Except as considered in Part B of this chapter (covering cases not of true agency) an agent's authority must be traceable to something the principal has said or done whereby he has actually conferred, or whereby to third persons he seems to have conferred, the authority in question, with the qualification that he may confer the authority by ratification after the agent has acted as well as by prior authority.
An appointment of an agent is a matter of agreement between principal and agent.15 The principal need not confer any more authority than he wishes. The extent of the authority which in any given case is conferred, whether actual, implied, or apparent, is considered at length hereafter.
In the appointment no particular formalities are required except that the power to execute an instrument under seal must be under seal; and except as may be locally required by statute for particular classes of agencies.
15. Central Trust Co. v. Bridges, 57 Fed. 753.
Contracts under seal when executed by an agent require authority under seal, as it is said that the authority must be of equal dignity with the deed.16 But if the law does not require the contract to be under seal or the seal is not required by the principal the gratuitous addition of the seal by the agent can be ignored and the contract treated as a simple, binding contract if the agent otherwise pursued his authority.17
In those jurisdictions in which the significance of the private seal has been abolished, the reasoning above has, of course, no application.
By the original statute of frauds, considered at length in the volume on Contracts in this series, certain classes of contracts can not be proved in court against the objection that there is no written memorandum signed by the party sought to be charged, or by his agent thereunto lawfully authorized. But the statute does not say that the authority of an agent must itself be in writing, even in those classes of cases covered by the statute. Hence it has always been considered that under the statute of frauds, an agent of the defendant may make the requisite memorandum and sign the name of his principal, although his authority is oral. This is still the law, except that in some states it has been further provided that in case of a contract to sell real estate, the principal is not bound upon the contract the agent may make, even if he pursue his actual authority, if that authority is not in writing.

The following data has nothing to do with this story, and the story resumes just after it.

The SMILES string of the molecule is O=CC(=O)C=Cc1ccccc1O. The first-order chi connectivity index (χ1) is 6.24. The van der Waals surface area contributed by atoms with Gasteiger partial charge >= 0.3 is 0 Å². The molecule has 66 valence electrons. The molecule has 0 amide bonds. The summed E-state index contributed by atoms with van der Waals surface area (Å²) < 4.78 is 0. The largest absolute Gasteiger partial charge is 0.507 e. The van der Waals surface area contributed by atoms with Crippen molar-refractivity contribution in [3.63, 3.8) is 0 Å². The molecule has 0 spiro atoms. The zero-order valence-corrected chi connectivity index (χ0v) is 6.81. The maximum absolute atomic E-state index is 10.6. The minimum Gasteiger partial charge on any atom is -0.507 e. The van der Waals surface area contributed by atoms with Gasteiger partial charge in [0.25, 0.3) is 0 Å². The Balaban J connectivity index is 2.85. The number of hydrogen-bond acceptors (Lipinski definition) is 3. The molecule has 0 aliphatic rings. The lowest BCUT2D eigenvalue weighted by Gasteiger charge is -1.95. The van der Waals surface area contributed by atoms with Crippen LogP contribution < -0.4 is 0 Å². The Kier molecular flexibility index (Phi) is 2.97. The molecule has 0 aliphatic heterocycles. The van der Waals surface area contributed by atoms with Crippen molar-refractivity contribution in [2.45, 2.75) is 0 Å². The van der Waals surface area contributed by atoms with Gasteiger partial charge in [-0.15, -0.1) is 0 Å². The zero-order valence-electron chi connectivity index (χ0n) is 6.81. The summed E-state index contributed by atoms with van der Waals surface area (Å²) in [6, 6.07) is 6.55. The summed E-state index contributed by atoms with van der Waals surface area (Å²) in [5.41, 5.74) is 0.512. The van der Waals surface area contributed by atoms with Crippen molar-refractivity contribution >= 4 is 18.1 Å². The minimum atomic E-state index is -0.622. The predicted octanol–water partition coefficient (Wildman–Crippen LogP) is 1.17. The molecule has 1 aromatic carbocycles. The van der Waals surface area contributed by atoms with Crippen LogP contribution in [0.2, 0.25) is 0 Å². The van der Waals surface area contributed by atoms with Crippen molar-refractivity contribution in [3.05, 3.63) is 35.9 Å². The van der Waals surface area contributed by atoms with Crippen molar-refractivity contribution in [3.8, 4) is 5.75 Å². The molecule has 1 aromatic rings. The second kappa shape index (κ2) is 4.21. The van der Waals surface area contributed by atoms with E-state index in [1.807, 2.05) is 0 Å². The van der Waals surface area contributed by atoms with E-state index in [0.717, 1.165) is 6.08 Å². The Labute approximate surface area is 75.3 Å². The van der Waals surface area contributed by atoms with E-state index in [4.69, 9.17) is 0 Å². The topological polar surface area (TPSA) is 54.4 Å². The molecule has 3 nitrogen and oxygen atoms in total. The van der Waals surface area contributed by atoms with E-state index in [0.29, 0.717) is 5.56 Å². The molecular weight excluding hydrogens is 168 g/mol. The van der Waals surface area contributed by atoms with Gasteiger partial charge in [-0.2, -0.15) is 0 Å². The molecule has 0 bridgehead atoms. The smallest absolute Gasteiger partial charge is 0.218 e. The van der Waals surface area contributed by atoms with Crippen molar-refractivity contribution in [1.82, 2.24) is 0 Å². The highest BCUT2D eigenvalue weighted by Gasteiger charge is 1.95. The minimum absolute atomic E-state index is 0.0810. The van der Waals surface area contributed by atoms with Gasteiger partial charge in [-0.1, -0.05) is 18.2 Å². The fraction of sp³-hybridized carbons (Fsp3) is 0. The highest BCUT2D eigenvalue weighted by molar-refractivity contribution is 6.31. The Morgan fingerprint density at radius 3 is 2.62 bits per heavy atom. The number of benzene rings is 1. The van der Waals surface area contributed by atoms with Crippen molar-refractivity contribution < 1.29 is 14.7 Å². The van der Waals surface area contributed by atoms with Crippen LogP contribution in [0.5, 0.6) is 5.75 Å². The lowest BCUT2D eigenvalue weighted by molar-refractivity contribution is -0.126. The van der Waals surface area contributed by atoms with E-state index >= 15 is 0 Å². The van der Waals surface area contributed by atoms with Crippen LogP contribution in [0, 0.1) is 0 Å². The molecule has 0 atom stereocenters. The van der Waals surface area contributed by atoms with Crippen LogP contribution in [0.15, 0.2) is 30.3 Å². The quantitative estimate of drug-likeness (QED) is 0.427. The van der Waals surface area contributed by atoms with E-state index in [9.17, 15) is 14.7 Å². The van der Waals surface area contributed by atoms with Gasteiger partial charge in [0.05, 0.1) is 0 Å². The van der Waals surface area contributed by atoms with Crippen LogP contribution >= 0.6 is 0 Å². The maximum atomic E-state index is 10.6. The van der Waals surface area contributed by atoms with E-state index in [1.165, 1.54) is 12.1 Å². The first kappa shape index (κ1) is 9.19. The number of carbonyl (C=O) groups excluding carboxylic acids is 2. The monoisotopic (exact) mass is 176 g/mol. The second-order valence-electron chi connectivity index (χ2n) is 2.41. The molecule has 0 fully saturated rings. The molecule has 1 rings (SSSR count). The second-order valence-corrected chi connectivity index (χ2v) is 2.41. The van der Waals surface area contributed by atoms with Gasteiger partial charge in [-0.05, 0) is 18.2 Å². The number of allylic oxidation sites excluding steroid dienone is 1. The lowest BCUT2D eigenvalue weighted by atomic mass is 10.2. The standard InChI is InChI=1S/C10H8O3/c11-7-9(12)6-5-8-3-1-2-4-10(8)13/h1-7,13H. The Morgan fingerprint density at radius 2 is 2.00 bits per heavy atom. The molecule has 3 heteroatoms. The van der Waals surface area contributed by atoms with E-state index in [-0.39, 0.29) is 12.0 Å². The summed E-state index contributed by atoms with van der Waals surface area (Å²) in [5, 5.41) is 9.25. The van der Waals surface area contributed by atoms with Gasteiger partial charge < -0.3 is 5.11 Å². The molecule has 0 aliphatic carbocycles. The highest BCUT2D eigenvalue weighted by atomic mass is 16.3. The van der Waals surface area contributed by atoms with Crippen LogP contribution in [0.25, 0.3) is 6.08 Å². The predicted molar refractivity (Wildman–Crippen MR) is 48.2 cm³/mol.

To establish the relationship by contract, all the elements essential to formation of contract must exist, but agency may also result from a gratuitous appointment.
16. Watson v. Sherman, 84 111. 263.
17. Worral v. Munn, 5 N. Y. 229, 55 Am. Dec. 330.
Agency may arise out of contract, and this is the usual case. In that case there must be all the elements which are essential to the formation of any contract, namely, competent parties to contract, offer and acceptance, legality of object, and either a consideration or a seal. We need not here dwell to any extent on a consideration of these elements, as that belongs rather to a treatment of contracts in general.18
The relationship, however, need not be contractual. It may be purely gratuitous. In such a case, the third party with whom the agent makes the contract is not concerned with the contractual rights between principal and agent. All that concerns him is the authority with which the agent is clothed, and if that sufficiently appears, that is all that is necessary. It cannot concern him what the principal pays the agent, or whether anything.